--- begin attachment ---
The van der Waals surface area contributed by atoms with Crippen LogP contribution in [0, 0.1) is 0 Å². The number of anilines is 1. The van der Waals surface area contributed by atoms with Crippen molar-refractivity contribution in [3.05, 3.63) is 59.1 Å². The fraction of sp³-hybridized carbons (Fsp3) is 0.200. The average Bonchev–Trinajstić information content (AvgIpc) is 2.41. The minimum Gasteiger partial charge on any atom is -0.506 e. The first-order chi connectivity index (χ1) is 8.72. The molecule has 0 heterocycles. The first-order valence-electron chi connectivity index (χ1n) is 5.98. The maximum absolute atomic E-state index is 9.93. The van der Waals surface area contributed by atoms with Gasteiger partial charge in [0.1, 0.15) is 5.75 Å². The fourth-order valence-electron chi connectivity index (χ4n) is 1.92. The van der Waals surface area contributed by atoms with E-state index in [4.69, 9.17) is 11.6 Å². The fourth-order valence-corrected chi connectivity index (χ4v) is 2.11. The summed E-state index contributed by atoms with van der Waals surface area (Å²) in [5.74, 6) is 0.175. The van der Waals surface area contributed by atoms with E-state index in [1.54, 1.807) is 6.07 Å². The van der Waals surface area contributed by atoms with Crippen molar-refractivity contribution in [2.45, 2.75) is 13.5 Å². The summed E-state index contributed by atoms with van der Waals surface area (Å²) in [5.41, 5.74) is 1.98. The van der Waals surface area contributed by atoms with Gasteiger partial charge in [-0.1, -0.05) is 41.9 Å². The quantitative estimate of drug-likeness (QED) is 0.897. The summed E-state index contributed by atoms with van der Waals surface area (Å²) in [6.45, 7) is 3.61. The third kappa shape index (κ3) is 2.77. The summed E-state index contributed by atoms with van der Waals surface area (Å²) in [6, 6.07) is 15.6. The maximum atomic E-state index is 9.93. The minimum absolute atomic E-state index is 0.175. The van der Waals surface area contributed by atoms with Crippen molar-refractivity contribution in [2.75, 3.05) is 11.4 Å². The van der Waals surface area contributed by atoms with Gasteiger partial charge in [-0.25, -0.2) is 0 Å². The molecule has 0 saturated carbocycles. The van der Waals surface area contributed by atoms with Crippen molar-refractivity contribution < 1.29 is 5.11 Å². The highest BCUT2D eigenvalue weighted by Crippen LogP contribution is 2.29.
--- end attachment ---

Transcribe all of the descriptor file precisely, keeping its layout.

The van der Waals surface area contributed by atoms with Crippen LogP contribution in [0, 0.1) is 0 Å². The number of anilines is 1. The van der Waals surface area contributed by atoms with Crippen molar-refractivity contribution in [3.05, 3.63) is 59.1 Å². The fraction of sp³-hybridized carbons (Fsp3) is 0.200. The average Bonchev–Trinajstić information content (AvgIpc) is 2.41. The minimum Gasteiger partial charge on any atom is -0.506 e. The first-order chi connectivity index (χ1) is 8.72. The molecule has 0 heterocycles. The first-order valence-electron chi connectivity index (χ1n) is 5.98. The maximum absolute atomic E-state index is 9.93. The van der Waals surface area contributed by atoms with Gasteiger partial charge in [0.1, 0.15) is 5.75 Å². The fourth-order valence-electron chi connectivity index (χ4n) is 1.92. The van der Waals surface area contributed by atoms with E-state index in [4.69, 9.17) is 11.6 Å². The fourth-order valence-corrected chi connectivity index (χ4v) is 2.11. The summed E-state index contributed by atoms with van der Waals surface area (Å²) in [5.74, 6) is 0.175. The van der Waals surface area contributed by atoms with E-state index in [1.54, 1.807) is 6.07 Å². The van der Waals surface area contributed by atoms with Crippen molar-refractivity contribution in [2.45, 2.75) is 13.5 Å². The summed E-state index contributed by atoms with van der Waals surface area (Å²) in [5.41, 5.74) is 1.98. The van der Waals surface area contributed by atoms with Gasteiger partial charge in [-0.1, -0.05) is 41.9 Å². The quantitative estimate of drug-likeness (QED) is 0.897. The summed E-state index contributed by atoms with van der Waals surface area (Å²) in [6.45, 7) is 3.61. The third kappa shape index (κ3) is 2.77. The summed E-state index contributed by atoms with van der Waals surface area (Å²) in [6, 6.07) is 15.6. The maximum atomic E-state index is 9.93. The minimum absolute atomic E-state index is 0.175. The van der Waals surface area contributed by atoms with Crippen molar-refractivity contribution in [2.75, 3.05) is 11.4 Å². The van der Waals surface area contributed by atoms with Gasteiger partial charge in [-0.25, -0.2) is 0 Å². The molecule has 0 saturated carbocycles. The van der Waals surface area contributed by atoms with Crippen molar-refractivity contribution < 1.29 is 5.11 Å². The highest BCUT2D eigenvalue weighted by Crippen LogP contribution is 2.29.